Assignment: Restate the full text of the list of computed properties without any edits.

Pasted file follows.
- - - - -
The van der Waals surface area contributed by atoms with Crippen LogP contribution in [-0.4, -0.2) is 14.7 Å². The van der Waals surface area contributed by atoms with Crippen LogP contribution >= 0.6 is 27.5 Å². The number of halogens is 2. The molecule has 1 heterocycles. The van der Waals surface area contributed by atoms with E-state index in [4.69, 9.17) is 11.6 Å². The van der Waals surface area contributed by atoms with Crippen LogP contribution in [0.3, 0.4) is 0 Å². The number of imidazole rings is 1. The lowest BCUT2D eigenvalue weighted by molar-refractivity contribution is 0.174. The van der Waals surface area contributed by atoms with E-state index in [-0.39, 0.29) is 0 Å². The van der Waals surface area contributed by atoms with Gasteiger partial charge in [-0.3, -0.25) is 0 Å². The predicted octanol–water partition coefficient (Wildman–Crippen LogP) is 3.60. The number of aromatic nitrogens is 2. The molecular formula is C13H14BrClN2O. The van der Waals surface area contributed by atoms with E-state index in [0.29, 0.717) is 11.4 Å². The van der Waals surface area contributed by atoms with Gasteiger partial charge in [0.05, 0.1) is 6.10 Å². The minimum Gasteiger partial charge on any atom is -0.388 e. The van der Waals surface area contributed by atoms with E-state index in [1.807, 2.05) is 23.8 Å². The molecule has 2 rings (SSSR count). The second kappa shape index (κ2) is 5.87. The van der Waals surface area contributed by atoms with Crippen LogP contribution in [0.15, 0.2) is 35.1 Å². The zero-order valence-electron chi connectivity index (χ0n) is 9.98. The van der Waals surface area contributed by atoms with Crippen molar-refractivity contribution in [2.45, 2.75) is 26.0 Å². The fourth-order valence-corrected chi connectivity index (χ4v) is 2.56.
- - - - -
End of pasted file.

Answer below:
The van der Waals surface area contributed by atoms with Crippen LogP contribution in [-0.4, -0.2) is 14.7 Å². The van der Waals surface area contributed by atoms with Crippen LogP contribution >= 0.6 is 27.5 Å². The number of halogens is 2. The molecule has 1 heterocycles. The van der Waals surface area contributed by atoms with E-state index in [4.69, 9.17) is 11.6 Å². The van der Waals surface area contributed by atoms with Crippen LogP contribution in [0.3, 0.4) is 0 Å². The number of imidazole rings is 1. The lowest BCUT2D eigenvalue weighted by molar-refractivity contribution is 0.174. The van der Waals surface area contributed by atoms with E-state index in [-0.39, 0.29) is 0 Å². The van der Waals surface area contributed by atoms with Gasteiger partial charge in [-0.3, -0.25) is 0 Å². The predicted octanol–water partition coefficient (Wildman–Crippen LogP) is 3.60. The number of aromatic nitrogens is 2. The molecular formula is C13H14BrClN2O. The van der Waals surface area contributed by atoms with E-state index in [0.29, 0.717) is 11.4 Å². The van der Waals surface area contributed by atoms with Gasteiger partial charge in [0.05, 0.1) is 6.10 Å². The minimum Gasteiger partial charge on any atom is -0.388 e. The van der Waals surface area contributed by atoms with E-state index in [1.807, 2.05) is 23.8 Å². The molecule has 2 rings (SSSR count). The second kappa shape index (κ2) is 5.87. The van der Waals surface area contributed by atoms with Crippen LogP contribution in [0.15, 0.2) is 35.1 Å². The zero-order valence-electron chi connectivity index (χ0n) is 9.98. The van der Waals surface area contributed by atoms with Crippen molar-refractivity contribution in [2.45, 2.75) is 26.0 Å². The fourth-order valence-corrected chi connectivity index (χ4v) is 2.56.